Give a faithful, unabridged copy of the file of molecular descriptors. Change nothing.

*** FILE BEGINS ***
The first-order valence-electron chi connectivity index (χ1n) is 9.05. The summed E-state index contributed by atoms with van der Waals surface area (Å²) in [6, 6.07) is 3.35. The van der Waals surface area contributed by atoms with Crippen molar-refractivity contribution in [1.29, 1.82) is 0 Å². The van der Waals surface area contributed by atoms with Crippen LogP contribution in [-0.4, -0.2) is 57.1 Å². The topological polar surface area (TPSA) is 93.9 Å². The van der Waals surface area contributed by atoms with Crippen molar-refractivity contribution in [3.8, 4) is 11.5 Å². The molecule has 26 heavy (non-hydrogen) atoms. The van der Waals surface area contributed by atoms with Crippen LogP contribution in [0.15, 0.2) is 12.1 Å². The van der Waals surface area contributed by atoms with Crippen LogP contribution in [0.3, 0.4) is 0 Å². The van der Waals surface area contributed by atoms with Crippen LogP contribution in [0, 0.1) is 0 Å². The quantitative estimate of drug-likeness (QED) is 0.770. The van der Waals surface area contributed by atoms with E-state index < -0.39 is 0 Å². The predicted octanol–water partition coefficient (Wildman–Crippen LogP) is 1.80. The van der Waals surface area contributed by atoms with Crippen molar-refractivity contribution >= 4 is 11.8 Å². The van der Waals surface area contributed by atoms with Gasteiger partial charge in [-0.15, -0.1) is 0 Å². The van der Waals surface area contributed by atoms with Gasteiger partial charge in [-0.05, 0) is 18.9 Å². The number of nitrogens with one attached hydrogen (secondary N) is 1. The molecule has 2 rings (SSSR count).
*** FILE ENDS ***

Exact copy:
The first-order valence-electron chi connectivity index (χ1n) is 9.05. The summed E-state index contributed by atoms with van der Waals surface area (Å²) in [6, 6.07) is 3.35. The van der Waals surface area contributed by atoms with Crippen molar-refractivity contribution in [1.29, 1.82) is 0 Å². The van der Waals surface area contributed by atoms with Crippen LogP contribution in [-0.4, -0.2) is 57.1 Å². The topological polar surface area (TPSA) is 93.9 Å². The van der Waals surface area contributed by atoms with Crippen molar-refractivity contribution in [3.8, 4) is 11.5 Å². The molecule has 26 heavy (non-hydrogen) atoms. The van der Waals surface area contributed by atoms with Crippen LogP contribution in [0.15, 0.2) is 12.1 Å². The van der Waals surface area contributed by atoms with Crippen LogP contribution in [0.3, 0.4) is 0 Å². The van der Waals surface area contributed by atoms with Crippen LogP contribution in [0, 0.1) is 0 Å². The quantitative estimate of drug-likeness (QED) is 0.770. The van der Waals surface area contributed by atoms with E-state index < -0.39 is 0 Å². The predicted octanol–water partition coefficient (Wildman–Crippen LogP) is 1.80. The van der Waals surface area contributed by atoms with Crippen molar-refractivity contribution >= 4 is 11.8 Å². The van der Waals surface area contributed by atoms with Gasteiger partial charge in [-0.15, -0.1) is 0 Å². The van der Waals surface area contributed by atoms with Gasteiger partial charge in [-0.05, 0) is 18.9 Å². The number of nitrogens with one attached hydrogen (secondary N) is 1. The molecule has 2 rings (SSSR count).